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My recipe said to cook the chicken on high for 1 hour then low for 5-6 hours. I forgot to change to low and it was on high for almost 2 hours. How do I adjust the time on the low setting now?

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    You don't. It's done. (Probably) Check it. – Jolenealaska Sep 18 '14 at 0:10
  • Most crockpot recipes call for 1/2 the time on high as on low ... but both answers so far only subtract 1 hr from the time on low ... you should actually subtract 2 hrs to compensate. (switch it to low, then check it after ~3 hrs). So long as the liquid hasn't boiled off, crockpot recipes are pretty forgiving, you just have to worry about things becoming too tender & soft after long cooking. – Joe Sep 18 '14 at 2:36
  • @Joe Just a careless mistake, fixed, thanks. – Cascabel Sep 18 '14 at 4:48
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Make sure nothing burned onto the sides (scrape it out if necessary), and add extra water if too much has boiled off.

After that, I'd probably check it after 3 hours on low, pretending that the hour on high cooked it twice as much as it would have on low, and see if you think it's done. No harm letting it go the full remaining 4-5 hours if it seems like it needs it, or like it won't hurt.

The recipe probably isn't very sensitive anyway; there's a good chance even if you had followed it exactly you'd think it was fine over a pretty broad time range.

...all that said, a chicken cooked on high for one hour and low for one hour sounds like it'd probably be done to me. I'm not sure why the cooking time is so long, and you could honestly just check it right now.

  • I'm not sure this response takes into account it's a Crock-Pot. Liquids rarely dissipate in slow cookers, and it will likely take longer than one hour on high and one hour on low. That's why liquids are used sparingly because liquids usually increase in slow cookers. Unless you are "roasting" chicken in a slow cooker with very little liquid. I agree that slow cookers are forgiving and times are just estimates. That's the beauty of a slow cooker. I have a Crock-Pot Smart-Pot that switches to "warm" setting after a pre-entered amount of time--love it. – Tanya C Sep 19 '14 at 14:10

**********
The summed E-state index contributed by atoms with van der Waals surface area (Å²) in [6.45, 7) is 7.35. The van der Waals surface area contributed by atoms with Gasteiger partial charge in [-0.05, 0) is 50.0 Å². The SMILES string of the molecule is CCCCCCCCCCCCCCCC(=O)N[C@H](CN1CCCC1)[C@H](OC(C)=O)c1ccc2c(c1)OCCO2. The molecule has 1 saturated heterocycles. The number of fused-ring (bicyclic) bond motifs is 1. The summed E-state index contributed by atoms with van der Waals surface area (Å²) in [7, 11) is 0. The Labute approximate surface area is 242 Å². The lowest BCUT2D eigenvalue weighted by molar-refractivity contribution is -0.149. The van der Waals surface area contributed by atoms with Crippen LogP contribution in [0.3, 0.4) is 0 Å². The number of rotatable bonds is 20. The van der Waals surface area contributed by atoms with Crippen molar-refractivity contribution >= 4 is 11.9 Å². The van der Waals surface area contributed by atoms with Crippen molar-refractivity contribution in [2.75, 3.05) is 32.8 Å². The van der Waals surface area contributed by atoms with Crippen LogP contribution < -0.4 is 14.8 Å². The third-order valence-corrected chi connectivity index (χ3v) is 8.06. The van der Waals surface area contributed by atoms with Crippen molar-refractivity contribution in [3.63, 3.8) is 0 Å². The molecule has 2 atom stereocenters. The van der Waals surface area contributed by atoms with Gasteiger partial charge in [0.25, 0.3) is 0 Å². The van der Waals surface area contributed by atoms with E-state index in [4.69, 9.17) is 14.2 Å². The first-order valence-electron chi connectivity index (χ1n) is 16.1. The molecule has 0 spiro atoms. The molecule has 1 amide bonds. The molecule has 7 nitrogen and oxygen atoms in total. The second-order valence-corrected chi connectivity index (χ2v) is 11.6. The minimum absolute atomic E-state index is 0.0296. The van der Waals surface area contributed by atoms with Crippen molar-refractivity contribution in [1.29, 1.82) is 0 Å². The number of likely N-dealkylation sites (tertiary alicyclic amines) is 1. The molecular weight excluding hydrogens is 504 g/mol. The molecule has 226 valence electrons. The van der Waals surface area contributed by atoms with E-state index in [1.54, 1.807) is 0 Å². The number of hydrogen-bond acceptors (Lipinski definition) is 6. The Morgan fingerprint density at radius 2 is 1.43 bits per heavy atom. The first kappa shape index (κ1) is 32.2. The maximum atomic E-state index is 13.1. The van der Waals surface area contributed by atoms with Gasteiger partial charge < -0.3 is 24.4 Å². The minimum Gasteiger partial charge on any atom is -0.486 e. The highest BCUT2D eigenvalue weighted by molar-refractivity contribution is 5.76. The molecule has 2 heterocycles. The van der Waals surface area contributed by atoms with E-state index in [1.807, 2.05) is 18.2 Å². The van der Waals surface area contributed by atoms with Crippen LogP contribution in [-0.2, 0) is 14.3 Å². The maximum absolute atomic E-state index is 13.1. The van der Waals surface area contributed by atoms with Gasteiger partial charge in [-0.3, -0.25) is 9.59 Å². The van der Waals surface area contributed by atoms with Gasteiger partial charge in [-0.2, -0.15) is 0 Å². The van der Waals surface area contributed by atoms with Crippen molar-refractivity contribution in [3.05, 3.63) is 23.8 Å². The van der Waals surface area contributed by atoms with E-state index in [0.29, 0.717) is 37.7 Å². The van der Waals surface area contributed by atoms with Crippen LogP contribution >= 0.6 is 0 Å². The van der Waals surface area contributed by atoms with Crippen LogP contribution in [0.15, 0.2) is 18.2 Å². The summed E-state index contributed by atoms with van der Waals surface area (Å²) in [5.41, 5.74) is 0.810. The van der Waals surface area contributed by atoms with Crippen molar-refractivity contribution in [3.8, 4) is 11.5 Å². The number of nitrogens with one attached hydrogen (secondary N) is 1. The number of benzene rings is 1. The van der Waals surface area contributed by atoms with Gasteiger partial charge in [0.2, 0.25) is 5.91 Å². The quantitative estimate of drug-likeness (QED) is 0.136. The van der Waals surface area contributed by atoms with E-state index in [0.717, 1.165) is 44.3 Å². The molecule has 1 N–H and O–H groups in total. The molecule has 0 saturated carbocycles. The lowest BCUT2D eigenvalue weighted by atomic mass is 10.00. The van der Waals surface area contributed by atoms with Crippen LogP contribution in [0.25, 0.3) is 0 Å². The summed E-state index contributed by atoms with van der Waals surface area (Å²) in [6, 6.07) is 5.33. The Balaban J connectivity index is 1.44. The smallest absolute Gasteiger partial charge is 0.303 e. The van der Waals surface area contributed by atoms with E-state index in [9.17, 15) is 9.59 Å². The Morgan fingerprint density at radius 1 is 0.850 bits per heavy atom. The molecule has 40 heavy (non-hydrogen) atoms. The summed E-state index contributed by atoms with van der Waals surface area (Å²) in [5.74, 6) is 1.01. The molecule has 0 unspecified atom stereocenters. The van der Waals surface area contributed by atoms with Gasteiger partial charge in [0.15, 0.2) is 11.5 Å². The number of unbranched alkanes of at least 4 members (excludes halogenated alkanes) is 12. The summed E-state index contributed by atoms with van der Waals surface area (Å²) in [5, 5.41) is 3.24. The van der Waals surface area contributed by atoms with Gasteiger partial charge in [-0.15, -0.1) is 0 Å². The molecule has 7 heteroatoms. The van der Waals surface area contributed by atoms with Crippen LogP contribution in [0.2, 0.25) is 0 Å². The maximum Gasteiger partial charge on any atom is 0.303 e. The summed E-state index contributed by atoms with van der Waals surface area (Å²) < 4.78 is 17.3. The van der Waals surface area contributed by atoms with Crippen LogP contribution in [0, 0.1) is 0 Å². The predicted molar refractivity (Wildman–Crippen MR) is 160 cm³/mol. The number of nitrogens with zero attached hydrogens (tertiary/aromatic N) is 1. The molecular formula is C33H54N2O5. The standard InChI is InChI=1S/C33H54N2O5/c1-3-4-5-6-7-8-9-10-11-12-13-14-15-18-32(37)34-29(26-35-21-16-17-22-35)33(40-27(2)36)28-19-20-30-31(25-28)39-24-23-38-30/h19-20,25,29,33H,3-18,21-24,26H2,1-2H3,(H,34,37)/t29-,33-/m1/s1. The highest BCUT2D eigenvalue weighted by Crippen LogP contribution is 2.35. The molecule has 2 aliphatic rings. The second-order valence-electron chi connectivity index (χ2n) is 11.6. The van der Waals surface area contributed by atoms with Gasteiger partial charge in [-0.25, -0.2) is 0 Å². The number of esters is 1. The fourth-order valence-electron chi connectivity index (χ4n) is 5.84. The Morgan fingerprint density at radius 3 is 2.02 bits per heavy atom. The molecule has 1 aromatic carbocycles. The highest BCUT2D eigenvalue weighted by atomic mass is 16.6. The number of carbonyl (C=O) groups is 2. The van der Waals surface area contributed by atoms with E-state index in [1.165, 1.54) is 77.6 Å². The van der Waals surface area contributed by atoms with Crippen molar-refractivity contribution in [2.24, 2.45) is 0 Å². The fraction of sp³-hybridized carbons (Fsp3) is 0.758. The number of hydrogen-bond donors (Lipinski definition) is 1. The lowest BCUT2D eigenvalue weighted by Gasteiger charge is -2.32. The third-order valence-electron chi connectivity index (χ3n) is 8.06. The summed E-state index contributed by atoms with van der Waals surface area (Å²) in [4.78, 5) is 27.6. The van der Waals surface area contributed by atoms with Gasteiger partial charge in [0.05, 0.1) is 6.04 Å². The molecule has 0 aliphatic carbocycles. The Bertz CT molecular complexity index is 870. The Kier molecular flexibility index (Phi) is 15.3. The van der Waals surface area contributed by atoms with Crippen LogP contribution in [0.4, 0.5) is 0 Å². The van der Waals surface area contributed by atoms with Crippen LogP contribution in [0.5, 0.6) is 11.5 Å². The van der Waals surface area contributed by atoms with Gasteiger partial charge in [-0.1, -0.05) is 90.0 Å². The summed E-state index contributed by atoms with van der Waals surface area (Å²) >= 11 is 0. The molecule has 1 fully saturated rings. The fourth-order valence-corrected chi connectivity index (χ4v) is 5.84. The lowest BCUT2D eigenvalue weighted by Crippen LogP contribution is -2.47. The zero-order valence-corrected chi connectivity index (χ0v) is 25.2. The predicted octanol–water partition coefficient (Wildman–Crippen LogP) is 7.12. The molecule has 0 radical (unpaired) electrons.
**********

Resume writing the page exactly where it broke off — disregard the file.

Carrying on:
• @TanyaC I did say "if too much has boiled off." The lids fit well but not perfectly, and on high it can boil pretty fast, so it's quite possible to lose a decent amount of liquid, and if there wasn't that much in to begin with, it could have even cooked dry. Just depends what the OP is making. – Cascabel Sep 19 '14 at 15:14
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First, I'd check the insides to make sure that you aren't burning around the edges. Some long cook times on high can evaporate the liquid out (even when covered) and create a very stubborn burn ring around the inside.

That aside, crockpot cooking is not a very sensitive or precise method of cooking. I'd say to reduce the temp to low and ride out the rest of the time. Everything in there is simmering either fast or slow: But it is intended to simmer for the total time, regardless.

So my answer: 2 hours on high, followed by 4-5 hours should be a fine equivalent. And you'll still be right on time! :-)

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